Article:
Ranking the SEC Football Programs: The Decade Ahead

Just after my post reminiscing of the days of yesteryear, when I had a co-blogger, it appears as though I may have a regular contributor now. As promised, our SEC expert, Big Fudge, is back with his look at the “Decade Ahead” in the SEC. Enjoy the read, and please notice just how low those pesky, vile, appalling  despicable, (insert infinite negative adjectives here) Gamecocks are down the list–and that’s not even from a Clemson fan! Every red-blooded American has gotta love that! Anyway, on to the post. Enjoy! Please leave comments below.

In reading my last post and my moniker–Big Fudge–two of my viewing pleasures become quite evident: How I Met Your Mother and SEC football. H.I.M.Y.M. is certainly not the only show I enjoy (how can you watch the pilot of Dexter and not get hooked?) and neither is SEC football the only brand of the sport I follow, however you have to go with what you know, even on an ACC blog.

To piggy back on Ryan’s earlier write-up on the ACC programs, today we take a look at the future of programs in the SEC. It isn’t all about the X’s and O’s in these rankings but rather about the programs as a whole and seeing who is best built for sustained success in the nation’s premiere football conference. The rankings may surprise you and, for Clemson fans, excite you.

The Top of the Heap

1.  The University of Alabama – At this point it should be obvious that Alabama is set up to be the cream of the crop in the SEC. The facilities are there, the money is there, the tradition is there, the fan base is there, and the coaching staff is definitely there. The one area that Alabama does not dominate currently is the in-state talent isn’t at the level of rivals Florida or even Georgia. However, when you have every other advantage like the Crimson Tide do, in-state talent isn’t all that important. With all of their resources, Bama can simply walk into any high school in the country and have immediate pull. The recent success of the program coupled with the other intangibles has the Tide firmly set on College Football’s pedestal. Simply put, Alabama is not going anywhere any time soon.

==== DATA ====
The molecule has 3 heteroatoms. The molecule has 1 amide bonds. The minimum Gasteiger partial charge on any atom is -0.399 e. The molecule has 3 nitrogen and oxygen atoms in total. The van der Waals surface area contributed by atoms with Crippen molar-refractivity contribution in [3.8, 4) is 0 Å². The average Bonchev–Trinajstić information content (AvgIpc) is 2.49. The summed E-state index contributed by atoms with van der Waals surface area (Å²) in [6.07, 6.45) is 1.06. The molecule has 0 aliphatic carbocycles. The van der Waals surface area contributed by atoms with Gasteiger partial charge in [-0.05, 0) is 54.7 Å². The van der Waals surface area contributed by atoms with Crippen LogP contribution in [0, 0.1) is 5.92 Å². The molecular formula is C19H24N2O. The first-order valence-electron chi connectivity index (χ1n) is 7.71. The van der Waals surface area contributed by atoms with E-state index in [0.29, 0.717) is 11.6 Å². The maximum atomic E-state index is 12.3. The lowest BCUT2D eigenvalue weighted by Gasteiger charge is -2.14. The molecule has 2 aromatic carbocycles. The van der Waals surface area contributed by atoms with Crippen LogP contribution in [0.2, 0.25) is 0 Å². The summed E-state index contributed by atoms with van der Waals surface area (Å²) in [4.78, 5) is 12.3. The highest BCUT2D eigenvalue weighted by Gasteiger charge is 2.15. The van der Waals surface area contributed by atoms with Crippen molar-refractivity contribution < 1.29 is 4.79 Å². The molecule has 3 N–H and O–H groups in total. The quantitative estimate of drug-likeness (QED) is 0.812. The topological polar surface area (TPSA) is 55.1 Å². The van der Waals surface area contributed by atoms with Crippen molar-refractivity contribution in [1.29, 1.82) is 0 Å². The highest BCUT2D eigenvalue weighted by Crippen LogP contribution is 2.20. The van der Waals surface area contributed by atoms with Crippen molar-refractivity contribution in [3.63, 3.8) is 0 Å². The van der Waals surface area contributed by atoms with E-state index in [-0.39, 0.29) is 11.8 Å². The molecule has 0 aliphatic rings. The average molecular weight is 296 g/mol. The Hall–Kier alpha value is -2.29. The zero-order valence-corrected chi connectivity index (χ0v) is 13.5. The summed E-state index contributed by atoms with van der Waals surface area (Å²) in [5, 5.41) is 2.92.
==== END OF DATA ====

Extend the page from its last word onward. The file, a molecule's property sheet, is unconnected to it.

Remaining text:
2.  The University of Florida – The program that Bear Bryant once called a “Sleeping Giant” awoke in the early 1990s under a certain Head Ball Coach. Since then the Gators have been arguably the most dominant and prominent program in the conference and possibly the country. The Gators lead the conference in SEC title game appearances and have also won the most SEC title games. They have three national titles and have the second longest active bowl streak in the nation. Couple that with a seemingly bottomless pool of in-state talent, unlimited funding, great facilities (including the feared Swamp), and arguably the best athletic director in the business in Jeremy Foley, and it’s easy to see why the Gators are so successful across several sports. They, like Alabama, now have a coaching staff in place which also has them looking at even more sustained success in the long-term. Long story short, the “Sleeping Giant” is certainly awake and kicking.

3.  The University of Georgia – This is a program that has a lot going for it every year. It is incredibly well-funded, has an excellent facility in Sanford Stadium, it has tradition, and has plenty of in-state talent. What keeps it behind Florida and Alabama is its inability to win the really big games under Mark Richt. The Dawgs under-achieve regularly and haven’t gotten over the hump quite yet to prove they have the ability to keep up in the long-term. That being said, when you have a great AD in Greg McGarity (Note: Ryan roomed with his son at Clemson), a budget over $90 million, and a great depth of talent around you it’s hard to see that program sinking any time soon either.

4.  Texas A&M University – Short and sweet: the Aggies are in a football crazy state, they are swimming in high school talent, they have the facilities, and oh yea they are in a football crazy state! The program is returning to national prominence and it figures to stay there for a while with Kevin Sumlin’s exciting brand of football and its hungry fans fueling on the Aggies’ success.

5.  Louisiana State University – At the risk of sounding repetitive, LSU has all the right ingredients to stay at the top of the SEC. Death Deaf Valley, great recruiting, and a solid fan base will keep these Tigers competitive for the foreseeable future.